The attractive cast is fine. David Kwiat has a beautiful voice that he pours generously into Edward's lines, creating an ultimately touching portrait of a man more used to lecturing than to feeling. Lisa Morgan's Alice, the only character allowed to hint at growth in the script, is a marvelous thundercloud of nervous energy with a dangerous edge and an amusing British lisp. As their son Jamie, Andrio Chavarro shows both promise and inexperience. He is poignant while sitting at the dining table watching his mother fall apart, but he also seems at sea while standing up doing nothing, and his stage demeanor announces the actor's -- not the character's -- discomfort. All three have discreet, vaguely untraceable British accents, though Chavarro's occasionally strays into colonial territory.
H. Paul Mazer's set is unimaginative but it works, making use of the Biltmore's problematic stage width by creating several distinct, naturalistic rooms separated only by Jeff Quinn's basic, effective lighting. Jen Howard's costumes are unflattering but not out of place. No one would claim that a history teacher in the sticks, his poetry-reading wife, and their bachelor son have to be stylish.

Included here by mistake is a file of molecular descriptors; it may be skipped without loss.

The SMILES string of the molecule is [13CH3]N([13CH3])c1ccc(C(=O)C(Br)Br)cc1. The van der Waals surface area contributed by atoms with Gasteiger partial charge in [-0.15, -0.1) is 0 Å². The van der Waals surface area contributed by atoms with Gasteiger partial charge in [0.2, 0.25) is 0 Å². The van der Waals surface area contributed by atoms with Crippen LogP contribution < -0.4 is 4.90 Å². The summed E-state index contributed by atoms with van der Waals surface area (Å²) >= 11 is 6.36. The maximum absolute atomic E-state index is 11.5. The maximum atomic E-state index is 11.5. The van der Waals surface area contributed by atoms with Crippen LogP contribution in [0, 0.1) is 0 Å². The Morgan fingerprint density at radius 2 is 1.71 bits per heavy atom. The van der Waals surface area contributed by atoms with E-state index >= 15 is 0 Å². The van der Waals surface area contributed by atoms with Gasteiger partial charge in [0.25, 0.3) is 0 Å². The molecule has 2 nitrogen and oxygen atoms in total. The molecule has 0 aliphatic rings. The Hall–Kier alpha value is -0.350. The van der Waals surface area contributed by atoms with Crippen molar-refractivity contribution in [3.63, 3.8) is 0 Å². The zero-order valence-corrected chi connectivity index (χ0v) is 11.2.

A nicely observed British soap opera: David Kwiat, Andrio Chavarro, and Lisa Morgan
Written by William Nicholson. Directed by Joseph Adler. With David Kwiat, Lisa Morgan, and Andrio Chavarro. Through February 27. 305-445-1119.
GableStage at the Biltmore Hotel, 1200 Anastasia Ave, Coral Gables
"The thing about unhappiness," Alice says in the depths of Act Two, "is that after a while it stops being interesting." There is unquestionably plenty of unhappiness on display in the very chatty scenes from a marriage that make up Nicholson's The Retreat from Moscow, and certainly Kwiat and Morgan do a lot to make us care. But it somehow, after a while, seems uninteresting. Alice has a point.